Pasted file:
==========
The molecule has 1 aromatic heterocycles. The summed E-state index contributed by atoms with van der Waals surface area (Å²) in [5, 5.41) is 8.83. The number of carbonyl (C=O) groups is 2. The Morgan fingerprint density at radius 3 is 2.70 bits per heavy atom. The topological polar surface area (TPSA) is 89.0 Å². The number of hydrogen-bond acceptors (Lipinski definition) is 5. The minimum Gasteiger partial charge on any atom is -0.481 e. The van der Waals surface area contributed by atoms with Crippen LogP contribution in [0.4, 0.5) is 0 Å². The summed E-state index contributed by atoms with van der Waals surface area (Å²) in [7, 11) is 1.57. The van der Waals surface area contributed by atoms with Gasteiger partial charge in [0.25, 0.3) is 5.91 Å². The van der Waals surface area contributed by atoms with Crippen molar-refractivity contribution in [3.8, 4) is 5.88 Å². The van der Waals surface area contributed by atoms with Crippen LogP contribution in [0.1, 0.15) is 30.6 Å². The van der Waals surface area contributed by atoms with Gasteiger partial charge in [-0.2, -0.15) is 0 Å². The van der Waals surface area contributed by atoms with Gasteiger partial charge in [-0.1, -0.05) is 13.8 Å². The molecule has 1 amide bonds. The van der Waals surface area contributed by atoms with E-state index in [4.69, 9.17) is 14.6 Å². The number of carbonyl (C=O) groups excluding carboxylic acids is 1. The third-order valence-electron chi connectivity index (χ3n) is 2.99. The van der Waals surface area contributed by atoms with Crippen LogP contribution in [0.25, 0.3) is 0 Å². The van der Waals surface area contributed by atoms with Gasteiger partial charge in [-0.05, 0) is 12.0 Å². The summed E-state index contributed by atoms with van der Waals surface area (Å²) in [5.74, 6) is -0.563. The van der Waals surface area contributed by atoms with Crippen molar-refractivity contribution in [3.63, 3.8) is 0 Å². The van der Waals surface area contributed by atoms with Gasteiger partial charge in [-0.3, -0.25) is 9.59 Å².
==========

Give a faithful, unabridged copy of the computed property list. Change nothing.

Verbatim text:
The molecule has 1 aromatic heterocycles. The summed E-state index contributed by atoms with van der Waals surface area (Å²) in [5, 5.41) is 8.83. The number of carbonyl (C=O) groups is 2. The Morgan fingerprint density at radius 3 is 2.70 bits per heavy atom. The topological polar surface area (TPSA) is 89.0 Å². The number of hydrogen-bond acceptors (Lipinski definition) is 5. The minimum Gasteiger partial charge on any atom is -0.481 e. The van der Waals surface area contributed by atoms with Crippen LogP contribution in [0.4, 0.5) is 0 Å². The summed E-state index contributed by atoms with van der Waals surface area (Å²) in [7, 11) is 1.57. The van der Waals surface area contributed by atoms with Gasteiger partial charge in [0.25, 0.3) is 5.91 Å². The van der Waals surface area contributed by atoms with Crippen molar-refractivity contribution in [3.8, 4) is 5.88 Å². The van der Waals surface area contributed by atoms with Crippen LogP contribution in [0.1, 0.15) is 30.6 Å². The van der Waals surface area contributed by atoms with Gasteiger partial charge in [-0.2, -0.15) is 0 Å². The van der Waals surface area contributed by atoms with Gasteiger partial charge in [-0.1, -0.05) is 13.8 Å². The molecule has 1 amide bonds. The van der Waals surface area contributed by atoms with E-state index in [4.69, 9.17) is 14.6 Å². The number of carbonyl (C=O) groups excluding carboxylic acids is 1. The third-order valence-electron chi connectivity index (χ3n) is 2.99. The van der Waals surface area contributed by atoms with Crippen LogP contribution in [0.25, 0.3) is 0 Å². The van der Waals surface area contributed by atoms with Gasteiger partial charge in [-0.05, 0) is 12.0 Å². The summed E-state index contributed by atoms with van der Waals surface area (Å²) in [5.74, 6) is -0.563. The van der Waals surface area contributed by atoms with Crippen molar-refractivity contribution in [3.63, 3.8) is 0 Å². The van der Waals surface area contributed by atoms with Gasteiger partial charge in [-0.3, -0.25) is 9.59 Å².